GM and Enlighten Enlighten Drivers

Enlighten, an Ann Arbor, Mich.-based interactive design, development and consulting firm, has been tapped by General Motors to help educate consumers about the hazards of driving while distracted.

The agency has created a computer simulation called “D3–The Driver Distraction Demonstration” as part of the GM’s SenseAble driving program, which is being created with the assistance of the public relations firm Hass & Associates, also Ann Arbor. The pilot program launched in late March in Michigan through offices of the Secretary of State and will be rolled out in other states later this year, said Caroline Markey, a GM representative.

The Flash simulation debuted in kiosk format earlier this spring at auto shows and one of the driving scenarios is now available online at Two more scenarios are expected to be added to the site next month. They will feature a harried business executive with his team on the way to an important meeting and a teen trying to get to a concert on time with his friends. A CD-ROM version that could be distributed to consumers is also under consideration.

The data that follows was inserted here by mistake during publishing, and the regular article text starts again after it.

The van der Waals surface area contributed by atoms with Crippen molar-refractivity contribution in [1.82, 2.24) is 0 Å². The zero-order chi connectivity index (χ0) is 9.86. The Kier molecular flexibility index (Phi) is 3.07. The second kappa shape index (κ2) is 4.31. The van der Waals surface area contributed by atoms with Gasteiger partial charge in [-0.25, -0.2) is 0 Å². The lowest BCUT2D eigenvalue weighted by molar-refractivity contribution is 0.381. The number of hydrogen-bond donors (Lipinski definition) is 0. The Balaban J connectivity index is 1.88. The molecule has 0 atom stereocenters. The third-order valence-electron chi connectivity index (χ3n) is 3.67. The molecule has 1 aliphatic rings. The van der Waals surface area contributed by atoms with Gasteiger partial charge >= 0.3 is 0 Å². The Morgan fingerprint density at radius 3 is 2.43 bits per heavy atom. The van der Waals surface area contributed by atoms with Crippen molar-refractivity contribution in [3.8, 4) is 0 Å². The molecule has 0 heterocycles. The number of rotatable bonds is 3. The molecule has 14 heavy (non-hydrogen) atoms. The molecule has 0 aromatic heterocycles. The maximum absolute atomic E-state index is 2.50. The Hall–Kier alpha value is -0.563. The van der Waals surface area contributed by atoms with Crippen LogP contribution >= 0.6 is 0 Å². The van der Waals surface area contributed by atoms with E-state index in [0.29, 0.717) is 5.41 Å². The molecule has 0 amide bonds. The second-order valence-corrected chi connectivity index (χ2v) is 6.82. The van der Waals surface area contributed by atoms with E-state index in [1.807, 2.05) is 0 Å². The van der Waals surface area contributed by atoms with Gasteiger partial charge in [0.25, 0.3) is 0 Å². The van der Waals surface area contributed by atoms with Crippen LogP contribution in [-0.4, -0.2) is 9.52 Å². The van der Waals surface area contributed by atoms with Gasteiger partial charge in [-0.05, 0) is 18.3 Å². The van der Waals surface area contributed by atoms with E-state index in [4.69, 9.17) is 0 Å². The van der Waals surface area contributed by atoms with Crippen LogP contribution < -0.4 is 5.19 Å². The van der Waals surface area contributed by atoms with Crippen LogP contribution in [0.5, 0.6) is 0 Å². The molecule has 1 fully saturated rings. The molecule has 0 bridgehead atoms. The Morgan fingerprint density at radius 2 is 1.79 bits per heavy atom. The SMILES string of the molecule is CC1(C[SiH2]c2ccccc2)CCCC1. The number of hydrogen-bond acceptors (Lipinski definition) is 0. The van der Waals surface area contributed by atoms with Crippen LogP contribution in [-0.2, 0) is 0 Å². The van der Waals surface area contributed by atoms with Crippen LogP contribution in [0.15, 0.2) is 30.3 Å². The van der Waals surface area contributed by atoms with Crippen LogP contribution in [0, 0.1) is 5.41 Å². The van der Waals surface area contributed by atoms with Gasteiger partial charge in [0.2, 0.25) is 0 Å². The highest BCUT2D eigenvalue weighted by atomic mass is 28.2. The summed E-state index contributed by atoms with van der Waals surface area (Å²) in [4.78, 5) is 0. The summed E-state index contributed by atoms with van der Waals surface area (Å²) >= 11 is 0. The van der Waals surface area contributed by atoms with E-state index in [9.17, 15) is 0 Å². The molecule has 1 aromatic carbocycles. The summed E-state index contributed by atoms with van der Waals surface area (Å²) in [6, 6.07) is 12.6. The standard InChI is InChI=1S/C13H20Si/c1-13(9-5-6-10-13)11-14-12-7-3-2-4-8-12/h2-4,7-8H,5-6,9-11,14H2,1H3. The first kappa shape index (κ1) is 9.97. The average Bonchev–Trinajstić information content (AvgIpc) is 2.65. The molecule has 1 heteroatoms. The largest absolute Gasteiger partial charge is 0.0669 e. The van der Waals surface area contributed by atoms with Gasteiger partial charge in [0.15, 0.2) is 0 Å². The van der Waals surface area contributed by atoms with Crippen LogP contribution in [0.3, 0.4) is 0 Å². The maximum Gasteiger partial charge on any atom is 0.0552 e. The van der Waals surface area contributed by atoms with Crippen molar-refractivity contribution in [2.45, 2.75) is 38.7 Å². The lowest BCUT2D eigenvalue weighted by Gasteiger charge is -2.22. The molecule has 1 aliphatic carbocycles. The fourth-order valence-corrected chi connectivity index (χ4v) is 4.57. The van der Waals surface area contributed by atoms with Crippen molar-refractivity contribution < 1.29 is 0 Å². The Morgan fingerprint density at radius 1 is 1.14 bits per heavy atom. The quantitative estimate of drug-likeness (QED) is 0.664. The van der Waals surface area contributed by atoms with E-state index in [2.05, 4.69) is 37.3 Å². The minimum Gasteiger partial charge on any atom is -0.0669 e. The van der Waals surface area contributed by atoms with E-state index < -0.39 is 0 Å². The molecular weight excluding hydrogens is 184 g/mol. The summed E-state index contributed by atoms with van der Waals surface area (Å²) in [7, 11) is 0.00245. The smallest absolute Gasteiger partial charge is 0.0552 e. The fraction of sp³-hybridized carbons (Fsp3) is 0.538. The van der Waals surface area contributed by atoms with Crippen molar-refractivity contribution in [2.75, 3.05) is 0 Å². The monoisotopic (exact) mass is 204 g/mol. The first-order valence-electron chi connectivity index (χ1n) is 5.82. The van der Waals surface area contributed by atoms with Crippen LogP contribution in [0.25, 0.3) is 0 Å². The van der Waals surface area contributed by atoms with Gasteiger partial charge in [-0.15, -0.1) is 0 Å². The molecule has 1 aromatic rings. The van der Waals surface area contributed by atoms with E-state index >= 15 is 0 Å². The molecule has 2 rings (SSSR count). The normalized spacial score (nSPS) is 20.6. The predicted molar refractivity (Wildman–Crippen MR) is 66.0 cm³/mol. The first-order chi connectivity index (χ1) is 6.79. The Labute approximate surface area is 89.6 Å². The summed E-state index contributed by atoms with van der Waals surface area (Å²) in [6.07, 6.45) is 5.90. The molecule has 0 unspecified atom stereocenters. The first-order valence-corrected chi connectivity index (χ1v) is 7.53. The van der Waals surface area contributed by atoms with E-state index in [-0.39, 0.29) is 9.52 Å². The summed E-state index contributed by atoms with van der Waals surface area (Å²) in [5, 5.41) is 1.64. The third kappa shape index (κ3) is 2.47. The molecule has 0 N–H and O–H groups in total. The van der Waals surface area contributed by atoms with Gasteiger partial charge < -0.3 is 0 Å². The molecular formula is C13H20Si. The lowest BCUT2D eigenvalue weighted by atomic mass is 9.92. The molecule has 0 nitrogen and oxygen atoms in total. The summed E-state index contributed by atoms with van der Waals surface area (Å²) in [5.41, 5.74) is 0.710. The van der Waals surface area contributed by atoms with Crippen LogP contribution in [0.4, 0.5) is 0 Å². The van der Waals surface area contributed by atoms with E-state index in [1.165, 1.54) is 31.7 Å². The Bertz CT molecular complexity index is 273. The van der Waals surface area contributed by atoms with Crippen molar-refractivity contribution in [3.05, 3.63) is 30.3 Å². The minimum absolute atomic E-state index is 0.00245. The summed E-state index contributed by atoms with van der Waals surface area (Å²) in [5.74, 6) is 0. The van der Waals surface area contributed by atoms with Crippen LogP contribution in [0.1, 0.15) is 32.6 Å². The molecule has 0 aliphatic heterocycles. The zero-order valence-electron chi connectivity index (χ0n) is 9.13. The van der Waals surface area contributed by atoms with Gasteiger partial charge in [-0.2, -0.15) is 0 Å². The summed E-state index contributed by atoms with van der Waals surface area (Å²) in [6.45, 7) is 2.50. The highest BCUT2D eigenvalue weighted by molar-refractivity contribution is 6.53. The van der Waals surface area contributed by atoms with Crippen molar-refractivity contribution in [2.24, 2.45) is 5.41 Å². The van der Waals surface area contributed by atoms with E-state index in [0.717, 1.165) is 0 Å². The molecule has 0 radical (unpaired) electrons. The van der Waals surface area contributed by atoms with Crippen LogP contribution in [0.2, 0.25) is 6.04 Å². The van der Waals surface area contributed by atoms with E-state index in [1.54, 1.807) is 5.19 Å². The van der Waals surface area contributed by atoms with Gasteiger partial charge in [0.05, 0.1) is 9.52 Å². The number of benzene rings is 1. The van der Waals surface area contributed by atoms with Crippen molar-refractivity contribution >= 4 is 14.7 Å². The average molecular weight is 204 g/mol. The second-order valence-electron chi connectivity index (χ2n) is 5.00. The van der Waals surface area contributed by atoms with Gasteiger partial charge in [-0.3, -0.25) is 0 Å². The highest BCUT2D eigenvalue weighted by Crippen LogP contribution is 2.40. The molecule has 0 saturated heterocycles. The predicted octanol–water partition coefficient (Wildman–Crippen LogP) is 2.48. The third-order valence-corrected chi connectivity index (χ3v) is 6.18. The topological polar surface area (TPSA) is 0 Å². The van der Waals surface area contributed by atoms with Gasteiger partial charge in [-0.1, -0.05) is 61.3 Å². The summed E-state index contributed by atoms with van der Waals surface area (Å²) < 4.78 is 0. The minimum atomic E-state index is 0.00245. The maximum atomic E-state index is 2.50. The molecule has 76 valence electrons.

The humorous three-minute simulation of a distracted driving experience that’s currently online shows motorists how much they might miss by using cell phones or devoting too much attention to tuning the radio. The simulation had to be serious enough to convey a critical safety message, but compelling enough to keep users engaged, said Steve Glauberman, CEO of Enlighten. It also had to be simple to use, even by non-computer savvy consumers, he said.

It features a soccer mom who is rushing a van full of kids to a game. Along the way, she encounters incoming phone calls, annoying requests from passengers, radio tuning and other surprising distractions that detract from her ability to keep the vehicle on the road and maintain a safe speed.

Viewers of the simulation receive feedback along the way from “Hank,” their driving assistant, and are scored on a 100-point “Sense-O-Meter,” depending on the choices they make and the quality of their driving. Detailed feedback at the end of the three-minute driving simulation offers pointers about making better decisions to avoid distracted driving.

Enlighten worked closely with GM safety experts in creating the simulation with the goal of teaching consumers that distracted driving includes more than just using a cellular telephone, Glauberman said. Other problematic behaviors include eating drive-thru food or trying to put on makeup or being distracted by rowdy children. Realistically, nothing will probably dissuade consumers from never using a cell phone while in the car, he said. But the simulation aims at prompting them to at lest reduce the number of calls or use hands-free devices, he said.